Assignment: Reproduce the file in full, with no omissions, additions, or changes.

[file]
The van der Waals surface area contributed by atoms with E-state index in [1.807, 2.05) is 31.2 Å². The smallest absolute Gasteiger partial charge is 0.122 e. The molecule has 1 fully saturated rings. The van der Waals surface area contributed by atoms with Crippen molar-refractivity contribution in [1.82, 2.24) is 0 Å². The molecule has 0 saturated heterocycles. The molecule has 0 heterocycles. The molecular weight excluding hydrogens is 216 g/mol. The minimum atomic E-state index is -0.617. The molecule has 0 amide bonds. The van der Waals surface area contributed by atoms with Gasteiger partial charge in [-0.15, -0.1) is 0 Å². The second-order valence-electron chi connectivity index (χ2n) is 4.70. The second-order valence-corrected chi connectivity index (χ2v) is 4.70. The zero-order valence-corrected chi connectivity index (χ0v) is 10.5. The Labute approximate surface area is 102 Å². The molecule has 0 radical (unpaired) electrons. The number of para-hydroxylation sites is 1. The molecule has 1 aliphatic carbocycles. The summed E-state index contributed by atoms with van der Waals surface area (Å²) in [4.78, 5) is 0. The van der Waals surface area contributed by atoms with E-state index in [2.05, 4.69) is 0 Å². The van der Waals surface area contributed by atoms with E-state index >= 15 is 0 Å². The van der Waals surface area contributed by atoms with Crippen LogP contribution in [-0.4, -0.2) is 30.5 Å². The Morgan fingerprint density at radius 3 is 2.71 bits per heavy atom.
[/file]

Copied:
The van der Waals surface area contributed by atoms with E-state index in [1.807, 2.05) is 31.2 Å². The smallest absolute Gasteiger partial charge is 0.122 e. The molecule has 1 fully saturated rings. The van der Waals surface area contributed by atoms with Crippen molar-refractivity contribution in [1.82, 2.24) is 0 Å². The molecule has 0 saturated heterocycles. The molecule has 0 heterocycles. The molecular weight excluding hydrogens is 216 g/mol. The minimum atomic E-state index is -0.617. The molecule has 0 amide bonds. The van der Waals surface area contributed by atoms with Gasteiger partial charge in [-0.15, -0.1) is 0 Å². The second-order valence-electron chi connectivity index (χ2n) is 4.70. The second-order valence-corrected chi connectivity index (χ2v) is 4.70. The zero-order valence-corrected chi connectivity index (χ0v) is 10.5. The Labute approximate surface area is 102 Å². The molecule has 0 radical (unpaired) electrons. The number of para-hydroxylation sites is 1. The molecule has 1 aliphatic carbocycles. The summed E-state index contributed by atoms with van der Waals surface area (Å²) in [4.78, 5) is 0. The van der Waals surface area contributed by atoms with E-state index in [2.05, 4.69) is 0 Å². The van der Waals surface area contributed by atoms with E-state index >= 15 is 0 Å². The van der Waals surface area contributed by atoms with Crippen LogP contribution in [-0.4, -0.2) is 30.5 Å². The Morgan fingerprint density at radius 3 is 2.71 bits per heavy atom.